Tantrums are negative displays of emotion to get what they want or need. Meltdowns are often uncontrollable emotional responses to overly stimulating environments or circumstances. Knowing the difference between the two is imperative to your child’s growth and development. It also helps you to understand them in a way that helps you to be a more effective parent. If your child continues to have tantrums and meltdowns, you may want to check with their pediatrician to ensure they don’t have any other developmental issues that could be causing the behavior.

The 100 Day Project

The 100 Day Project for 2017 officially kicked off on April 4th. Everyone is encouraged to participate by choosing an action to undertake and share in the next 100 days. It’s a global art project that anyone can participate in.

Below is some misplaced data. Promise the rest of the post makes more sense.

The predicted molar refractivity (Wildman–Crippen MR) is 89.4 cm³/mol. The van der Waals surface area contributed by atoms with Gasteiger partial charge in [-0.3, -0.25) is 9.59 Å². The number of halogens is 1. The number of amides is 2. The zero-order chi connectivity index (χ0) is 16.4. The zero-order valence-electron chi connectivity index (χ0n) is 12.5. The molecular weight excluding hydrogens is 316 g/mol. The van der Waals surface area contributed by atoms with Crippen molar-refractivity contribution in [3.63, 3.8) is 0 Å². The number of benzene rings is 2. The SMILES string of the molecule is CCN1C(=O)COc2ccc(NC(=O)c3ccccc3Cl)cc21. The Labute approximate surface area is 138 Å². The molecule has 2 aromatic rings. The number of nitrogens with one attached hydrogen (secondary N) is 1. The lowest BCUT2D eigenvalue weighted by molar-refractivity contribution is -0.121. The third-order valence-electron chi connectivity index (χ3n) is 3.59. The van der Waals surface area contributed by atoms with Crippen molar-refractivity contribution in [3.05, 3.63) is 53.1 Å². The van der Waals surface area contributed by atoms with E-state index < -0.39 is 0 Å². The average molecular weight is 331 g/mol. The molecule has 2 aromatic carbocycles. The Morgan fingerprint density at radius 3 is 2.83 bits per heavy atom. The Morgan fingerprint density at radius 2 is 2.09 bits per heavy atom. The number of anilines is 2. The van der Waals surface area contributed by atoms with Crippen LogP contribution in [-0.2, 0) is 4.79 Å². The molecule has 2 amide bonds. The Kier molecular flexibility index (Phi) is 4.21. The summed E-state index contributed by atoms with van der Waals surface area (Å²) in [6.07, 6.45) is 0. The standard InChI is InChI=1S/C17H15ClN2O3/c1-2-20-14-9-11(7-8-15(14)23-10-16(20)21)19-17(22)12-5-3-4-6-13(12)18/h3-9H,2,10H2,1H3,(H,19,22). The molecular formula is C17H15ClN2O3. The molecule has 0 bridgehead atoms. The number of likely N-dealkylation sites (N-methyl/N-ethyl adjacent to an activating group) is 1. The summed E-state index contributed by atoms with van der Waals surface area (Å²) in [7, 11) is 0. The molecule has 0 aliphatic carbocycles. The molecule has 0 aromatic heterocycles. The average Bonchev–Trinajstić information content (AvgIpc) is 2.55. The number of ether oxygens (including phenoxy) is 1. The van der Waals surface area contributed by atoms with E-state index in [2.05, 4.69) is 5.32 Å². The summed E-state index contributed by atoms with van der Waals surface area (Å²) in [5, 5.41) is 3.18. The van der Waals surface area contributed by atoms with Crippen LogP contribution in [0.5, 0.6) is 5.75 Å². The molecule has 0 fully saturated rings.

My action? I chose two. 

#100daysofhandlettering

As a little girl, I admired the way my Auntie Leesah would letter words in big chunky characters. In high school, I would envy classmates who did creative lettering on their notebooks and letters. I’d try my hand at it sometimes, but I never really felt like I did them quite as well. I even bought nibs and ink for calligraphy work but gave up on it after just a weekend running around in my Grandmother’s house trying it out. I wonder where those have ended up?

Now, I still do some lettering but mostly I doodle. Still not as quite as beautiful as others I like looking at. But a hundred days of practice should help me get better, right?

So far, I haven’t been able to post daily but I certainly try my best. Here are my posts so far:

    

#100daysofyarnprojects